Of course, there’s no doubt but that Greece’s efforts at austerity failed, which led me to another question: “How could austerity fail? If the problem is too much government spending sucking money out of the private sector, thereby leaving the private sector unable to generate wealth, how is it that reduced government spending didn’t start alleviating the worst effects of Greece’s recession?”
Brett Stephens provides the answer. It turns out that, while the Greek government cut spending, it did not cut the almost insurmountable barriers that hamper innovation and wealth creation:
Whenever I think of Greece and its economy, I can’t help but recall the stool-sample story.
Sorry to begin on a scatological note, but here’s a revealing tale about a country that, by electing the radical left-wing Syriza party over the weekend, just voted itself down the toilet. In 2011, Greek entrepreneur Fotis Antonopoulos and his partners decided to start OliveShop.com, an online store specializing in organic olive-oil products.
Before they could start their business, they first needed the right paperwork. As recounted in the Greek newspaper e-Kathimerini, authorizations were required from the government tax office, the local municipality, the fire department. Also the bank, which insisted that the entire website be in Greek—and only in Greek—despite Mr. Antonopoulos’s attempts to explain that he intended to market his products to foreign customers.
And then there was the health department, which informed Mr. Antonopoulos that company shareholders would be required to furnish chest X-rays and, yes, stool samples. Greece has standards, you know.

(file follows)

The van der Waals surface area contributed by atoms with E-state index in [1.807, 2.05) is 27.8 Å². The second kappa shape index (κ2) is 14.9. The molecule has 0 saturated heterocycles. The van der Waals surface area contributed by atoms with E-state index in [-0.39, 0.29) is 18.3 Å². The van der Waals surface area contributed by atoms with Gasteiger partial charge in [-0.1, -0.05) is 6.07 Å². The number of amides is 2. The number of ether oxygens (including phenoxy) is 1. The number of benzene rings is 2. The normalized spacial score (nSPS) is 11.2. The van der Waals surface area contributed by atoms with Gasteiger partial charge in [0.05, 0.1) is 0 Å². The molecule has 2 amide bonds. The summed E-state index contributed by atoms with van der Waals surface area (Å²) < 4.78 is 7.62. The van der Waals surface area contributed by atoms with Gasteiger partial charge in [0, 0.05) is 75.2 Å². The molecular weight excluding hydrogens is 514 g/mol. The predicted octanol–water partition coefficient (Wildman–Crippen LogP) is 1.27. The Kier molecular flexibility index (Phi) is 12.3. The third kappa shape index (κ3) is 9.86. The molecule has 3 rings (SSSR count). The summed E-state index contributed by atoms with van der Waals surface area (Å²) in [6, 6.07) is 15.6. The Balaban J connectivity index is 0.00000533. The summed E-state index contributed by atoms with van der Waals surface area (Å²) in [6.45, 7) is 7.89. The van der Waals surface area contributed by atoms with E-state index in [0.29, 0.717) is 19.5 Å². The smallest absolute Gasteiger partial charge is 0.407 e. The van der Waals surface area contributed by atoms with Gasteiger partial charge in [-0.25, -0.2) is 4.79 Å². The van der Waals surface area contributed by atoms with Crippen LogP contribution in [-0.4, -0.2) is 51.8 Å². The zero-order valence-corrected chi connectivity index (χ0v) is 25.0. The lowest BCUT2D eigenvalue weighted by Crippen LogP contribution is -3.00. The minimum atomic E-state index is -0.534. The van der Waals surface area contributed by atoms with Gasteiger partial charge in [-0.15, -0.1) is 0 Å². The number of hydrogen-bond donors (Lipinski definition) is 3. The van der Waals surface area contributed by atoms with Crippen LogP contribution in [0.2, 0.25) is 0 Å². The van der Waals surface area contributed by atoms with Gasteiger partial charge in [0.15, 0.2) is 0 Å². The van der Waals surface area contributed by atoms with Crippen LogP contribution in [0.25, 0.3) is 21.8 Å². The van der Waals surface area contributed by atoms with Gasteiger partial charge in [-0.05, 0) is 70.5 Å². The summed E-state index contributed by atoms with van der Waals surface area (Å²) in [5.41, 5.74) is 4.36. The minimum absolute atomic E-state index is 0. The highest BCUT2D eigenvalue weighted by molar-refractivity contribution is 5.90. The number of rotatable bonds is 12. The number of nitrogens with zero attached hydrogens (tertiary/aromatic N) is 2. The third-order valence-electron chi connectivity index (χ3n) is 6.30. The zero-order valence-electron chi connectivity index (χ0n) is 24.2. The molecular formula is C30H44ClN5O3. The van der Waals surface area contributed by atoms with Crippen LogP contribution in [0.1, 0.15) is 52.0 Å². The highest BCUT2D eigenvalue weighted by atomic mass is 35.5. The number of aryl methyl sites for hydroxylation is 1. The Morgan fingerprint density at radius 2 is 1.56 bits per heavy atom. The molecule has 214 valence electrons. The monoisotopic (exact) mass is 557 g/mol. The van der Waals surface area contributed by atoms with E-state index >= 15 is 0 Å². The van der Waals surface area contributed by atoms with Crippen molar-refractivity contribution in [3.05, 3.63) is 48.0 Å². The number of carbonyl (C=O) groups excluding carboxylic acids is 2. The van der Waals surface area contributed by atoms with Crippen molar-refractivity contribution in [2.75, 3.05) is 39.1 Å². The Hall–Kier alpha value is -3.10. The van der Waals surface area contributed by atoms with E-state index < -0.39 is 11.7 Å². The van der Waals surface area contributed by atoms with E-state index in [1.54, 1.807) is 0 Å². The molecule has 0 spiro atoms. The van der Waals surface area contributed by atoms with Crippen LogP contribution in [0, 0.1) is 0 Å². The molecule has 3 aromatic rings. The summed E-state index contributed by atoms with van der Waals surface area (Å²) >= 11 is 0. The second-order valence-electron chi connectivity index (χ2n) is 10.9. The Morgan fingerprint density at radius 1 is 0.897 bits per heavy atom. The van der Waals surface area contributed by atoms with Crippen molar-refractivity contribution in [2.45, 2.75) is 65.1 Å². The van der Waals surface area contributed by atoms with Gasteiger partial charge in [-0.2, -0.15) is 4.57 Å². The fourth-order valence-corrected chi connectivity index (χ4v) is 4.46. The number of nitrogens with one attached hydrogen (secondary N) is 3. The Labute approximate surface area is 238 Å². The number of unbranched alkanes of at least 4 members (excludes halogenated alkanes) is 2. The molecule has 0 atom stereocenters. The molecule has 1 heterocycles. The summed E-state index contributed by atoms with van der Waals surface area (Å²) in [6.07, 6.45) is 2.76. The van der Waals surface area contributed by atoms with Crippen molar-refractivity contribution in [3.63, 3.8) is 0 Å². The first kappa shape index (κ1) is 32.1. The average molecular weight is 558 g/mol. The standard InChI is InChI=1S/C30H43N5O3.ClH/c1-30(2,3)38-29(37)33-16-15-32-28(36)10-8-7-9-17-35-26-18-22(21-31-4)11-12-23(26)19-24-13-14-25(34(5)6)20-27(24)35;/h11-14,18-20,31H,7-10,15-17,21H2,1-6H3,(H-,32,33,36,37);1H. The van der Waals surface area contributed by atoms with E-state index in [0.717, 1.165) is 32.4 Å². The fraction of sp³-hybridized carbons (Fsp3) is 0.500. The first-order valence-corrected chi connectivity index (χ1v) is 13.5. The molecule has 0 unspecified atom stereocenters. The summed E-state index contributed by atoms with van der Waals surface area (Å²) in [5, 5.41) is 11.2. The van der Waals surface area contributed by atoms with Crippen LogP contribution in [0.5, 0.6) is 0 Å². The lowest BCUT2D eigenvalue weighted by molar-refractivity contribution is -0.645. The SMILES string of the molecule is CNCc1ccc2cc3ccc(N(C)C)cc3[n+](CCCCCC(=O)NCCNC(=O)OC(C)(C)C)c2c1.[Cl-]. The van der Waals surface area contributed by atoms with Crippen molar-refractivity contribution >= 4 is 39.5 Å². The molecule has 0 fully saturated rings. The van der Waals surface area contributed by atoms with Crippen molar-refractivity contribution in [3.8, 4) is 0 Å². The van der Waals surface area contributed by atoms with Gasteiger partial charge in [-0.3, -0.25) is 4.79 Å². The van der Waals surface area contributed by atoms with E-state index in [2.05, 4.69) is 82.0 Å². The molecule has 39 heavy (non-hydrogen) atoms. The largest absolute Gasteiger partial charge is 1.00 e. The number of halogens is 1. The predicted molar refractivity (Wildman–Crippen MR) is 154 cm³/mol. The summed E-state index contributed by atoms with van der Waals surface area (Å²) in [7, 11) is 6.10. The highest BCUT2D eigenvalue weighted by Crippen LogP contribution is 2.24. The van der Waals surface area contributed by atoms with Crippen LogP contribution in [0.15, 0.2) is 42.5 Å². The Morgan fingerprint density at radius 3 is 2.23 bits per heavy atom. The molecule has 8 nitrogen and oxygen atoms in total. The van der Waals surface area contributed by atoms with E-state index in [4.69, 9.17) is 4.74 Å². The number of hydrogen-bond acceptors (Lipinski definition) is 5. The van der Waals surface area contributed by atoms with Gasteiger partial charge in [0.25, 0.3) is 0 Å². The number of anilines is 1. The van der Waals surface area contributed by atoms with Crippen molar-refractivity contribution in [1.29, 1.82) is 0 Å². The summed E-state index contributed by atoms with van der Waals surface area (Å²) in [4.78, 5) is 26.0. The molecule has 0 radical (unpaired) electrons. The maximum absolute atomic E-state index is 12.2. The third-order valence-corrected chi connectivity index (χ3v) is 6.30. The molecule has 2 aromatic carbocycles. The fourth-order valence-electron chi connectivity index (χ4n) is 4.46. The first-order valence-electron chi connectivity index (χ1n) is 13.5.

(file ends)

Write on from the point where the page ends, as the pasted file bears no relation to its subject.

It took OliveShop.com 10 months to get all the right stamps, certificates and signoffs. The problem with the bank was resolved only when Mr. Antonopoulos opted for PayPal instead. Registering with the U.S. Food and Drug Administration, by contrast, took him all of 24 hours and one five-minute digital form.
The Greeks were like the kidnapped man who is finally removed from the sack in which he was carried away and is told that he can now escape — except that no one removes the shackles on his arms and legs, and the gag from his mouth. Removing government spending is meaningless if its not coupled with free market reforms. No wonder the Greeks were miserable. Typically for any European country, though, when things went from bad to worse, the Greeks, instead of opting to really free the people so that they can create wealth, the only solution the political class and the voters could come up with was to impose even more government control, this time using imaginary money.
The concern is that we all know what happens when a centralized government in a socialist economy can no longer cash those imaginary money checks. It would be nice if the economically ineffective centralized government would just go away. Instead, what invariably happens is that the socialist, centralized government gets out the guns and uses deadly coercion as its currency of choice, in lieu of the real wealth that a free-market economy, composed of a free people, could have created.
By the way, I don’t know if Bret Stephens had Krugman in mind when he wrote his column but I think he must have when he wrote his penultimate paragraph:
The most painful outcome, but perhaps also the best, would be a forced Greek exit from the eurozone that serves as a dramatic warning to the rest of Europe’s lackluster reformers about what happens to countries that take their economics lessons from the op-ed page of the New York Times.